The ScotRail Alliance is making sure Scotland’s railway is better prepared than ever before for autumn.
Over £13m is being invested to help reduce the impact of autumn conditions on the performance of the network.
During autumn, the trees that grow along the railway drop thousands of tonnes of leaves onto the tracks and this debris can cause significant disruption – breaking down into a slippery surface that causes trains to lose their grip on the rails.
This can make trains skid and overshoot signals and platforms – potentially putting customers and staff in danger. The debris can also affect signalling systems, making it hard to track trains on the network.
To keep passengers safe, train drivers must brake earlier and accelerate more gently and these changes, while making journeys safer, can result in slower trains and disruption to services.
Delivered by Network Rail Scotland, the Alliance’s autumn campaign will see:
- A fleet of specialist trains deployed to clear leaf debris and spray lines with a glue-like coating to help train wheels grip the tracks.
- These treatment trains will cover an average of 1,500 miles a day – running each day from early October until late November.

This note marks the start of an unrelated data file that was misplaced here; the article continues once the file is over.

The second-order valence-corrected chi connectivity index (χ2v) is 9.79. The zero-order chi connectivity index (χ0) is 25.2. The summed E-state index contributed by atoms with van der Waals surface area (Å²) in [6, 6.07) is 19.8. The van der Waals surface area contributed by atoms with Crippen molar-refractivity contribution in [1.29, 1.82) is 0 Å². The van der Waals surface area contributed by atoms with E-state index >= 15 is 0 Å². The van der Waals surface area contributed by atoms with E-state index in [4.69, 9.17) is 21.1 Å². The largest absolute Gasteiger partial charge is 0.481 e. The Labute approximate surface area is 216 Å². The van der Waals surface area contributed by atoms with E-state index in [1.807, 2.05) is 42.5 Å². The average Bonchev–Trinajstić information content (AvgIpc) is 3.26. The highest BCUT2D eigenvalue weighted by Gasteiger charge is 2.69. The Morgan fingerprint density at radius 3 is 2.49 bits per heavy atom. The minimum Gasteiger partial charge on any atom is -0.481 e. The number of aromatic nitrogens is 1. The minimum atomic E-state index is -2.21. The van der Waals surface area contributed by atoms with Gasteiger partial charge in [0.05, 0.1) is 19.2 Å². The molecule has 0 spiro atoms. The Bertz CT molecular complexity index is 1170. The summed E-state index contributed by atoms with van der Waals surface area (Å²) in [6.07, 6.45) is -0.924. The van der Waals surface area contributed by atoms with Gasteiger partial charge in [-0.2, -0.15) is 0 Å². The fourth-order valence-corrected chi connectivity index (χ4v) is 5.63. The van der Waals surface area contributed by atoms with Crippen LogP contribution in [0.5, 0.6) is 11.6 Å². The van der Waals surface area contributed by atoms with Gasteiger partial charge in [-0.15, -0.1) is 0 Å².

- ‘Leaf fall’ teams of maintenance staff based at key points across the network ready to react quickly to clean specific locations where drivers report poor conditions.
- An increased programme to remove lineside vegetation and trees which may pose a danger.
- Increased staffing at depots to clean leaf debris from train wheels and undercarriages.
- Increased staffing at our control centre to monitor the impact of the autumn conditions on performance across the network.
David Dickson, infrastructure director for the ScotRail Alliance, said: “Over the next two months we will be running a huge operation to treat tracks and keep trains running on time.
“Throughout the autumn, our teams will be work through the day and night to keep our infrastructure clear and the tracks safe.
“We know few things annoy customers more than when their train is delayed because of leaves on the line, but the reality is that leaves can be dangerous and lead to disruption.”